Fish weirs: as irritating as traffic-
(Newsletter No 4 Autumn 2002)
If you’ve ever been tempted to play skittles with motor-
Whether this is the exaggeration of vested interests or not, what is undeniable is
the strength of feeling these contraptions engendered. So why go to the trouble and
expense of constructing weirs (the Admiralty report notes the total length of one
as 400 yards) with such fierce opposition a certainty and demolition a possibility?
A statement from one defendant (in the dispute alluded to previously) suggests poverty
was a driving force. John Cory Chichester stated that he had six children and “nothing
to depend on but the weir”. Another explanation is the age-
Lieutenant Denham’s chart commissioned in response to the fish weirs dispute, shows
some eighteen weirs marked on the Taw/Torridge estuary. The aim of the NDAS field-
Enough examples have been located to make measured survey the next priority. This has already been achieved at Crow Point and useful sketches have been made at other sites. Survey at Horsey Ridge has been problematic (at present the substantial remains are largely sanded over again), but hopefully this can be recommenced at a future date, as the size and construction phases offer interesting possibilities of interpretation. Fieldwork is also being focused on parts of the estuary outside the remit of the Denham chart. References have been found to fish weirs at Umberleigh and (unsurprisingly) at Weare Giffard. In addition, there are a number of structures along the Torridge near Tapely Park, at Northam Burrows and at Instow which, despite similarities to weirs, may be jetties, wharves, slips or structures related to shellfish harvesting. Furtherresearch is needed. Addirionally, aerial photographs are being investigated (stunning results were achieved at Whitstable Bay in Kent using this resource) and living history (a tape of Appledore fisherman Sid Crick) has yielded some interesting observations on sluice gates at Horsey Weir. There is also the evidence of old photographs and paintings. For those who have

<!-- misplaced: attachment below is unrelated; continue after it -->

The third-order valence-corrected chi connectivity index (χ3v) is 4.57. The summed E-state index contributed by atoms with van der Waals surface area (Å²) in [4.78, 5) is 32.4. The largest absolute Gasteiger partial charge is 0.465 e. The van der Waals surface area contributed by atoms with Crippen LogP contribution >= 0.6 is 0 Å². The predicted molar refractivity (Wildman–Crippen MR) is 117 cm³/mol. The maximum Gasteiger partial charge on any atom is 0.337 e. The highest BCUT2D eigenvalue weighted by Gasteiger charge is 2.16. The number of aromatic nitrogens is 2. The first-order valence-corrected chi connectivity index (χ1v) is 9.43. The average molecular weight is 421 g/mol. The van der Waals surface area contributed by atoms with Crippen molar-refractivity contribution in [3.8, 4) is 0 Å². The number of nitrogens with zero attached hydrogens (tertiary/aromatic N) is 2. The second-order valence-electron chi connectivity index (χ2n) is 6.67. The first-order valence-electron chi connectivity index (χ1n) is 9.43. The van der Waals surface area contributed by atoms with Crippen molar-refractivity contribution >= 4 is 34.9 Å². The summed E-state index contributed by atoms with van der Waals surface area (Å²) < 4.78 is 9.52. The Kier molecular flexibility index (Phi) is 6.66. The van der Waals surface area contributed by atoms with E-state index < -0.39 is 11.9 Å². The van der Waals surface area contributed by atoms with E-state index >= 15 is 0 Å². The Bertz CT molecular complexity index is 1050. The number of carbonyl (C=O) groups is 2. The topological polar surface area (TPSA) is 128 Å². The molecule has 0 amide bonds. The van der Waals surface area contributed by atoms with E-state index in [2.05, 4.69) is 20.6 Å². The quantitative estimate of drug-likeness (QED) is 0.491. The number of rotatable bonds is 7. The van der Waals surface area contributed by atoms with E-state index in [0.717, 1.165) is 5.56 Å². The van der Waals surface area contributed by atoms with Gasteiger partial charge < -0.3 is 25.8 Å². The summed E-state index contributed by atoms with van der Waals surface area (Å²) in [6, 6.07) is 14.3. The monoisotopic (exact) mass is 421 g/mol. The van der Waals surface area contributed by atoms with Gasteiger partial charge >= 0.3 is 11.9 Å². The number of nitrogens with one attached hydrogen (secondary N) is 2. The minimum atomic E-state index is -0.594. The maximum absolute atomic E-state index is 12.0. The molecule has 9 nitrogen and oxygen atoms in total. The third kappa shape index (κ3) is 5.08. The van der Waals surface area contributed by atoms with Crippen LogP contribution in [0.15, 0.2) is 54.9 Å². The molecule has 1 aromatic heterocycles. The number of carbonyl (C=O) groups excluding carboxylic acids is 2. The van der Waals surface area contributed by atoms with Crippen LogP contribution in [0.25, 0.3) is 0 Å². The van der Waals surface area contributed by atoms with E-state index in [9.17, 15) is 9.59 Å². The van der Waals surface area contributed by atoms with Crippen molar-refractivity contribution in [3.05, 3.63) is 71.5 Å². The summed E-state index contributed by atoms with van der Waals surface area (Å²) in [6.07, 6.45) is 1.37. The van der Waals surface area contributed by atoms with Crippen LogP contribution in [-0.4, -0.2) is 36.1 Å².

trouble imagining a fish weir, a 1795 painting by William Payne reproduced in Alison Grant’s books, shows a weir at Coolstone, Instow. The weir at Lynmouth (to the right of the Rhenish Tower), used until recently, albeit a coastal rather than an estuarine example, is well worth a visit, being one of the best preserved in the area. It is hoped that, weather allowing, survey of some of the extant weirs will be possible this autumn and next spring.
Fish weirs Update: Chris Preece (Newsletter No 5 2003)
Taking advantage of the high tides of the 20th March and some unseasonably clement
weather, a small but determined group of NDAS volunteers set out to survey weir number